In a piece for Z Magazine, Elizabeth Martinez relates the story the first National Domestic Workers Congress that took place over the summer:
Four days in June 2008 marked an unforgettable challenge to those conditions: the first National Domestic Workers Congress, held in New York City. Over 100 workers representing 17 organizations from 11 cities shared stories of abuse and struggle in various meetings and workshops. The women spoke 6 different languages and had emigrated from more than 15 different countries—primarily Mexico, Central and South America, the Caribbean, the Philippines, and India.
… Domestic workers had first come together in numbers across the U.S at the 2007 U.S. Social Forum in Atlanta, forming the National Domestic Workers Alliance. It included Domestic Workers United in New York, Casa de Maryland, Damayan in Washington state, Filipino Workers Center and CHIRLA from Los Angeles, Mujeres Unidas y Activas (MUA), POWER (People Organizing to Win Employment Rights), the Women’s Collective of the Day Labor Program at La Raza Centro Legal, and others in the Bay Area. Its goal: to build power as a workforce nationally. A work plan was adopted and a committee selected.
The June Congress demonstrated a new strength. Ai-jen Poo described the gathering: “It was great to have workers from new places—Houston, Miami, San Antonio, Seattle, Denver. Some groups were just getting started. The first day was a lot of learning from each other and two tracks of political education: one on history, including slavery, and the second on gender and sexuality. The next day in a plenary we discussed different types of domestic worker organizing around the U.S. and then met with allies who want to organize around basic issues like war, global warming, the elections—it was important to connect our issues with larger issues.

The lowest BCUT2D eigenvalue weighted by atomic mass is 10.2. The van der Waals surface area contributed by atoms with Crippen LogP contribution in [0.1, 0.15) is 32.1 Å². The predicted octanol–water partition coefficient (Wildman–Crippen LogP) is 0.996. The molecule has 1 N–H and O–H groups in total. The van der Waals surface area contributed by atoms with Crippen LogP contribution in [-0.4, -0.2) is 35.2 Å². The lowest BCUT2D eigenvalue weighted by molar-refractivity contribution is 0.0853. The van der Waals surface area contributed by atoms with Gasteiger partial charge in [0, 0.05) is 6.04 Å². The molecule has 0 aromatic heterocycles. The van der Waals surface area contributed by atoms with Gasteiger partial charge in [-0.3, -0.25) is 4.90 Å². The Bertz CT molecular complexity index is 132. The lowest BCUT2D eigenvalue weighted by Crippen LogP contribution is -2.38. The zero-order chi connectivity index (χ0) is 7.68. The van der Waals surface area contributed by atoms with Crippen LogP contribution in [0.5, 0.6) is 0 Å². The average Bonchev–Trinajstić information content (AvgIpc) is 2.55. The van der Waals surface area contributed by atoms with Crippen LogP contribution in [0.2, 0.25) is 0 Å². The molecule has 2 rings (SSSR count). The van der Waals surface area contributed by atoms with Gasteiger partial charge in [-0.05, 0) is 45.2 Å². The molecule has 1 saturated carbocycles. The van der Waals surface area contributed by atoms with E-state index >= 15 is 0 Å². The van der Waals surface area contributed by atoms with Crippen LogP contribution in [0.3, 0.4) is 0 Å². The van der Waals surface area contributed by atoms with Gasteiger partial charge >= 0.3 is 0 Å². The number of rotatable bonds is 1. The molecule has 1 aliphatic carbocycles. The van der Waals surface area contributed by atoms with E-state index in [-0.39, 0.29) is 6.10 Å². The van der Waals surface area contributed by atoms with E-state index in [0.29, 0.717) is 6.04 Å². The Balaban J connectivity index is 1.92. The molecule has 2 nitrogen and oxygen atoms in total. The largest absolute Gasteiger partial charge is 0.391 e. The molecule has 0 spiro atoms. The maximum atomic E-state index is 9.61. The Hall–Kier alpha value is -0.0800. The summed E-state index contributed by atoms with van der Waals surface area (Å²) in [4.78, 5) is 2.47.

“We had a march with 500 people to press for passage of the New York Domestic Workers Bill of Rights. In November 2008 a Democratic majority was elected to Congress in New York for the first time in 40 years, which changed the landscape of the campaign, observers said, and hopefully promised change in that state. This summer, workers from Casa Maryland scored an important victory in Montgomery County with the passage of the Household Workers Bill of Rights. It requires written contracts that spell out wages and benefits for nannies, housekeepers, and cooks working at least 20 hours a week, standards for living quarters for live-in employees, and fines for employers who violate the law.”
Read the whole piece here.